Pakistani model Zara Abid appears to be visibly darker in the advertising campaign she did for Nabila Salon, which offers beauty treatments in Karachi, Pakistan. The prolific model’s other Instagram posts display her with much lighter skin – a fact that has led many to accuse the creative team behind the campaign of blackface and cultural appropriation.
Several of these women are accusing the company of exploiting color for their art while ignoring the societal intolerance Pakistan often displays when it comes to dark complexions. A nationwide obsession with fair skin makes Nabila Salon’s intentional changing of skin tone – from light to dark – all the more problematic for many women in the country.
Abid’s blatant shift in skin tone has users criticizing the campaign across Twitter and Instagram. Those who posted in retaliation highlighted the fact that Abid, in actuality, is not nearly as dark as she appears in this campaign.
Others questioned why they didn’t hire a darker model in the first place. Several Pakistani blogs have pointed out that hiring Abid took the modeling stint away from a model who has naturally darker skin than she does. Instagram users have done the same, declaring the photographs to be exploitative and racist.
Abid, who is a well-established model in Pakistan, collaborated with the owner of the salon, known just as “Nabila”, and the salon’s stylist, Tabesh Khoja. In response to the controversy, the model posted a series of messages on her Instagram account, where she has over 72,000 followers.
“When I initially started modeling professionally, people would refuse to hire me simply of my dark skin tone,” she wrote. “I am a first-hand victim of discrimination and colorism that exists within our society.”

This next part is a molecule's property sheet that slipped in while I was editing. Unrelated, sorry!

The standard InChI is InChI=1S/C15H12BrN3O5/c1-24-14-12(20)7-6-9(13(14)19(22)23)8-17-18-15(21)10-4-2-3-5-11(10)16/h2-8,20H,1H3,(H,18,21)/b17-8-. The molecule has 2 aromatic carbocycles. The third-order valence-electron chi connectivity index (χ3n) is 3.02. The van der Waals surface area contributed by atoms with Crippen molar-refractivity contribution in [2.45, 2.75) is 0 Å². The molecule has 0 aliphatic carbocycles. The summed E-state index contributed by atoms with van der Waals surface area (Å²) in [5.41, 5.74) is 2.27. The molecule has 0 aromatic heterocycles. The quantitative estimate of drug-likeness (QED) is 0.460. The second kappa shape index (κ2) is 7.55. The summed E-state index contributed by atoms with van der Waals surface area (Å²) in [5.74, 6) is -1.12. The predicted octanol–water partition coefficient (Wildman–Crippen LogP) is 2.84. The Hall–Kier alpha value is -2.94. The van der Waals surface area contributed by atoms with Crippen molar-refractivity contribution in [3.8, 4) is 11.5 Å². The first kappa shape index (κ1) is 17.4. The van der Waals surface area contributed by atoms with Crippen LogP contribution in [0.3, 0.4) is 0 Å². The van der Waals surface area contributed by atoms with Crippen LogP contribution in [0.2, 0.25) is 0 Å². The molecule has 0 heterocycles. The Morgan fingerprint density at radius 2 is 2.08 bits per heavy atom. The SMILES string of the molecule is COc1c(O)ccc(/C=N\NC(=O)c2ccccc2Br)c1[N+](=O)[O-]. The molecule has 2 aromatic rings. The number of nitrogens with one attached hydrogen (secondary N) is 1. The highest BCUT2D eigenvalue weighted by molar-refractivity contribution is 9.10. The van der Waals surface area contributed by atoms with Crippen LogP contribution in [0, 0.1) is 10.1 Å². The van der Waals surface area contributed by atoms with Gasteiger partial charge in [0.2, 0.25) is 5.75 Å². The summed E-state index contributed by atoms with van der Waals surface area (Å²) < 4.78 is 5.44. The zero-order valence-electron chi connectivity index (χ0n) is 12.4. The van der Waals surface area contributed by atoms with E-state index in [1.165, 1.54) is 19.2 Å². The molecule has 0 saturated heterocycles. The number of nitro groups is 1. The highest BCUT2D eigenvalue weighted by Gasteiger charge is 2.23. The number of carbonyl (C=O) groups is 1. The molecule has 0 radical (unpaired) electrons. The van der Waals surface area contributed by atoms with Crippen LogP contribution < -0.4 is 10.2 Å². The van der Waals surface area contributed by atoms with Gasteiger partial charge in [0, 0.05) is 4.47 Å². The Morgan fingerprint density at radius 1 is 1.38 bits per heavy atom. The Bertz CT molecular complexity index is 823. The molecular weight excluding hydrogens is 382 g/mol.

Pakistan, like other South Asian regions, has long been tainted with a fascination for light skin and blatant discrimination against the dark. This craze of sorts has swept across the nation for years, elevating those with “whiter” skin to represent ideal beauty. The fixation on fair-skin has made its mark, leading to increased demand for whitening treatments and rising sales of fairness creams and whitening products across the country. Controversy has been rife, especially since a 2014 Pakistani ad portrayed dark-skinned women looking depressed and dejected - until a beaming light-skinned woman promises to make them fairer.
One of Abid’s other posts highlighted that her complexion had been “enhanced” for this particular shoot, in line with the aesthetic they were aiming for. She referred to the many times her skin had been made lighter for the purposes of a campaign – “so why not darker?” She urged Pakistani society to “stop shaming dark skin and embrace it with open minds and open hearts.”
Khoja, too, released a statement where she acknowledged Abid as a dark skin model who is “unapologetic about her complexion.” He also stated that the shoot, for which he was a creative lead, was “not a representation of any particular culture.” Khoja’s posts of the campaign prior to criticism featured photographs of Abid with the captions “art for my sake.”
Most people found that both Adil and Khoja missed the point of the issue entirely with their supposed rebuttals.
“You don’t have to do blackface to make a point or address an issue,” one Instagram user wrote. “Please learn about what blackface is and how offensive it is for the African community,” said another. Many retorted that the model was guilty of not displaying her own skin color proudly. Others criticized her of not knowing how to empower women with darker skin, at all. Instead, they believe she appropriated dark skin and tropes of African culture for the purpose of an image.
The use of blackface has risen as a new layer to the country’s complicated relationship with skin color. The campaign is at risk of worsening the condition of citizens with dark skin, in a country compelled to concentrate on the opposite.
This article originally appeared on VICE ASIA.